Words Without Walls is a creative collaboration between Chatham University’s MFA in Creative Writing program and the Allegheny County Jail. It fosters and supports creative expression and personal growth by exposing men and women at the jail to literature, award-winning visiting authors, and the opportunity to publish their work. Words Without Walls grew from a residency program started by artist Sandra Gould Ford. Because of the program’s reach, Chatham University committed to continuing the program’s creative writing classes at Allegheny County Jail in June 2010. Because of its innovative approach to learning and teaching, Words Without Walls has received support from the A. W. Mellon Education and Charitable Trust Fund of The Pittsburgh Foundation and the Advancing Black Arts in Pittsburgh Fund, a partnership of The Heinz Endowments and The Pittsburgh Foundation.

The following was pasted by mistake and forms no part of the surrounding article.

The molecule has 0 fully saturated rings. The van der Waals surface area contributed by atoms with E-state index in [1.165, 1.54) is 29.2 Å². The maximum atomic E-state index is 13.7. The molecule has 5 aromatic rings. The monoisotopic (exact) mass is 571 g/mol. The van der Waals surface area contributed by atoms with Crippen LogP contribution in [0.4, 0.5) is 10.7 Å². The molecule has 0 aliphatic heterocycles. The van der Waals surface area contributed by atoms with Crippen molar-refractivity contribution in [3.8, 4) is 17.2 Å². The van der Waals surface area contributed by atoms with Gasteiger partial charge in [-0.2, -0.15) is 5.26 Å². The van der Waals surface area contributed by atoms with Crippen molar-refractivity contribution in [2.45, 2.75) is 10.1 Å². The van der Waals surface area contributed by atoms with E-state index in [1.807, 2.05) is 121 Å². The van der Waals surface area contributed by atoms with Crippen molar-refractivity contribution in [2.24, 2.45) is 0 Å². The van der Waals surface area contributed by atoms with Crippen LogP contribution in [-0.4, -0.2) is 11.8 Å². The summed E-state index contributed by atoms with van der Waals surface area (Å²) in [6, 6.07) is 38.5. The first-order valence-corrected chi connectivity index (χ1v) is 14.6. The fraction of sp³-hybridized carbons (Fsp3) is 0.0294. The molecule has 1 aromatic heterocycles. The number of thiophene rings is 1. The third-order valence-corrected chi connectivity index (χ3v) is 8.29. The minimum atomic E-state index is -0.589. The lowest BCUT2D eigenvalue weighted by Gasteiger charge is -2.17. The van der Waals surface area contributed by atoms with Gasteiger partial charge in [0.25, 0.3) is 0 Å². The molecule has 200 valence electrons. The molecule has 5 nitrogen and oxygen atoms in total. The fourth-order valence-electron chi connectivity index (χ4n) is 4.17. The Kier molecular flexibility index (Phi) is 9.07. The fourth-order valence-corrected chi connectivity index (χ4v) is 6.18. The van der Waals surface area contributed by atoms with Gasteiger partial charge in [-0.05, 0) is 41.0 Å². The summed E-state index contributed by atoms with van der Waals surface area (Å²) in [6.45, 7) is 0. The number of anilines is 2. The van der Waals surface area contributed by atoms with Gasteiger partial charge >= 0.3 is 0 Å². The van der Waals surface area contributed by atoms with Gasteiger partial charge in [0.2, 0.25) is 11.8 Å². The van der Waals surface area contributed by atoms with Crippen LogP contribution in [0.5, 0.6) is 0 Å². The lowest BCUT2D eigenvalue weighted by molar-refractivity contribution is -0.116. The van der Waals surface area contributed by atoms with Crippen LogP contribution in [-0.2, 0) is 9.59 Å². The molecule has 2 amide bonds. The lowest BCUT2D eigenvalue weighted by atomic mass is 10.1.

About Chatham’s MFA in Creative Writing program
Chatham’s MFA in Creative Writing allows students to focus on tracks in creative nonfiction, fiction, poetry, screenwriting, and writing for children, while encouraging them to explore two tracks simultaneously. Students take innovative field seminars that include travel to such places as Costa Rica, Ecuador, India, and Germany. In 2007 Poets & Writers named the MFA one of “Nine Distinctive Programs” and The Atlantic Monthly named it one of five innovative/unique programs in the country in its “Best of the Best” graduate program listings. In January 2012, The Writer named it one of the “4 top schools you should consider” and in 2009, named it one of ten programs that offer a specialty focus. Chatham University also offers an undergraduate BFA in Creative Writing, an online Master of Professional Writing, and a low-residency Master of Fine Arts in Creative Writing. For more information, visit www.chatham.edu/mfa or contact Sheryl St. Germain at sstgermain@chatham.edu.

About Chatham University